Since 1973, one of the most polarized issues in American Politics and around the world remains to be induced abortions. The concept of aborting a pregnancy is nothing new to Americans; some pregnancies are aborted naturally, but not since the landmark trial Roe v. Wade has the debate become so personal. This paper discusses the legal history of abortion in America, the medical procedures involved in an abortion, sociological ramifications of the trial Roe v. Wade, and my perspective on abortions, relating to the philosophy of it, comments on the media, and comments on both the Pro-Life and Pro-Choice movements in America.

Legal History of Abortion

For centuries, abortions have been a method of birth control used by women to terminate a pregnancy, yet not until 1803, in England, were all abortions were made illegal. This was not due to a moral outcry nor did it have much to do with modern anti-abortion sentiments, it was an issue of a population overextending itself, which creates a need for people. England did not limit population boosting merely to abortion control; she dabbled in other population boosting activities such as impressment. After England, abortions were controlled in parts of Asia, Africa, and Latin America, largely due to the fact that England had large claims in all of these regions. Then, in the middle and late 1800's American states started to adopt similar policies. Later, in the 20th century the USSR lifted its abortion restrictions followed by Japan, much of Europe, parts of Asia, Canada, and later the United States followed her lead.
In the United States, the legalization of abortions began in Mississippi, using it as a way to assist rape victims in 1966. The rape exception was broadened to encompass pregnancies that affect a woman's health, fetal abnormalities, or incest in the following months. It was under ten years after Mississippi when legalized abortions were legalized on the national level. Of course abortions were not encouraged, rather states provided their own restrictions; Roe v. Wade simply stated that all women, before the third trimester, could legally have an abortion.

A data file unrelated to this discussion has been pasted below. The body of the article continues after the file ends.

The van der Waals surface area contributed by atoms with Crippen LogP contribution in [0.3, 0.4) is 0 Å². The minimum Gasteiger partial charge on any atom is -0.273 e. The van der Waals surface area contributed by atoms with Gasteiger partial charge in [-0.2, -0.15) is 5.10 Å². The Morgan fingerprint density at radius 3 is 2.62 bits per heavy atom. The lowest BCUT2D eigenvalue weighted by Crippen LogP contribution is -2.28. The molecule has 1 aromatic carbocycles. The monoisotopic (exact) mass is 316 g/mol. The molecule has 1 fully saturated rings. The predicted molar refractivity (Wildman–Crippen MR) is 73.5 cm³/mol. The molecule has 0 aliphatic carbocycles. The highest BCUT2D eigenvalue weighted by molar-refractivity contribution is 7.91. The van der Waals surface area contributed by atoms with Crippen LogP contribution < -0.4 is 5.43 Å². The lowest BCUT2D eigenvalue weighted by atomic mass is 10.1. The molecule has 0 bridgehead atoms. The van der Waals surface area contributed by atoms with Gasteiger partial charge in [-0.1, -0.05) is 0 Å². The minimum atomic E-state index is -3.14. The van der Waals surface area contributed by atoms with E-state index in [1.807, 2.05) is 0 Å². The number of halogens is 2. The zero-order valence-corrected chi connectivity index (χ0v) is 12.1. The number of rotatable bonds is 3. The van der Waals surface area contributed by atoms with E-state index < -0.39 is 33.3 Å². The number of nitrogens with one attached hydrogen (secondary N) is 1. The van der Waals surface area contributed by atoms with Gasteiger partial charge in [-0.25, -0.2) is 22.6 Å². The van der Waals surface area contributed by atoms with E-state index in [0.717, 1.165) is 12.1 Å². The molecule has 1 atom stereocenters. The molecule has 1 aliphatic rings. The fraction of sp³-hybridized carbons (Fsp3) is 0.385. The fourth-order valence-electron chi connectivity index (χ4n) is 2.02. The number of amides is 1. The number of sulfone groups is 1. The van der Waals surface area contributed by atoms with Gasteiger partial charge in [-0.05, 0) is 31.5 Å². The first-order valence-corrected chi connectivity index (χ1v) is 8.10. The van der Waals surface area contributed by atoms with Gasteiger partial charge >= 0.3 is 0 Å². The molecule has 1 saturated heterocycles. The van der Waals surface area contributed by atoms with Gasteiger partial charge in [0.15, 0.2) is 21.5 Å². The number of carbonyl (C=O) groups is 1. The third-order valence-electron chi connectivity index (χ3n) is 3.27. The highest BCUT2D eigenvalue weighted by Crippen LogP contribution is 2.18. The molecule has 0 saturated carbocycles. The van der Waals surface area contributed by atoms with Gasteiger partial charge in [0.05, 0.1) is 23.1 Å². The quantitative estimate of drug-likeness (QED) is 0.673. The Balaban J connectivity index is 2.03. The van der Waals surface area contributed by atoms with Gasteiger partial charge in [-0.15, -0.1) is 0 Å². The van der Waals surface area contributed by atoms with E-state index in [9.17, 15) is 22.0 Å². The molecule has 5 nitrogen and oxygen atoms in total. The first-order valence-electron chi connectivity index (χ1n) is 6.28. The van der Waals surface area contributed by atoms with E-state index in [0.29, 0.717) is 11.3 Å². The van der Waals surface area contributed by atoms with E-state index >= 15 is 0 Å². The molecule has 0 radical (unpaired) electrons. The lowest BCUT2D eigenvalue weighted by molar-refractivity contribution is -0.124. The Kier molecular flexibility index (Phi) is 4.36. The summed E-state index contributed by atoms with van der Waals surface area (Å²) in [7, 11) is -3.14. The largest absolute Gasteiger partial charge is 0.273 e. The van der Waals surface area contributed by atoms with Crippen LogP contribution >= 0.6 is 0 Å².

Eventually, the law eventually allowed "mature minors", women below the age of eighteen, to have abortions with the consent of one parent, although the consent issue has been challenged numerous times. Eventually, states gave literature on the process, the risks, and other information on abortion. In 1983, the court determined it was unconstitutional to force a woman to receive literature about the consequence of an abortion. After scores of decisions on abortions, the spirit of Roe v. Wade diminished from the abortion movement.
The reaffirmation of Roe v. Wade came in Planned Parenthood of Southeastern Pennsylvania v. Casey. This case reiterated the central ruling in Roe v. Wade, that no undue burden should be placed on a woman over eighteen trying to receive an abortion prior to fetal viability. This case also turned over prior rulings such as the previously mentioned forbiddance for states to provide literature to women considering abortions. In many ways, Planned Parenthood of Southeastern Pennsylvania v. Casey was a revitalization of the spirit of Roe v. Wade.
Recently in 1996, Congress passed a bill banning partial-birth abortions which was subsequently vetoed by president Bill Clinton due to its failure to permit the process in cases of fetal abnormalities or in cases were the mother's health and life are threatened. Congress is set to launch a similar bill; weather or not it contains any of the latter is yet to be seen.

Medical Statistics and Procedures Involved in Abortions

The time that an abortion takes place is vital to the safety of the mother; the recommended time is within the first 13 weeks of pregnancy, or the first trimester. In America, the death rate in first trimester abortions is 1% out of 100,000 women. The risk jumps 30% between the 14th and the 24th weeks of pregnancy.
There are a variety of techniques involved in first trimester abortions, most involve a combination of the drugs mifepristone, known as RU-489, misoprostol, and methotrexate. What the combination of these drugs does is deplete the body of the hormone progesterone and cause contractions of the uterus to expel the zygote from the body. Side effects of these drugs are cramping, nausea, and bleeding, although some women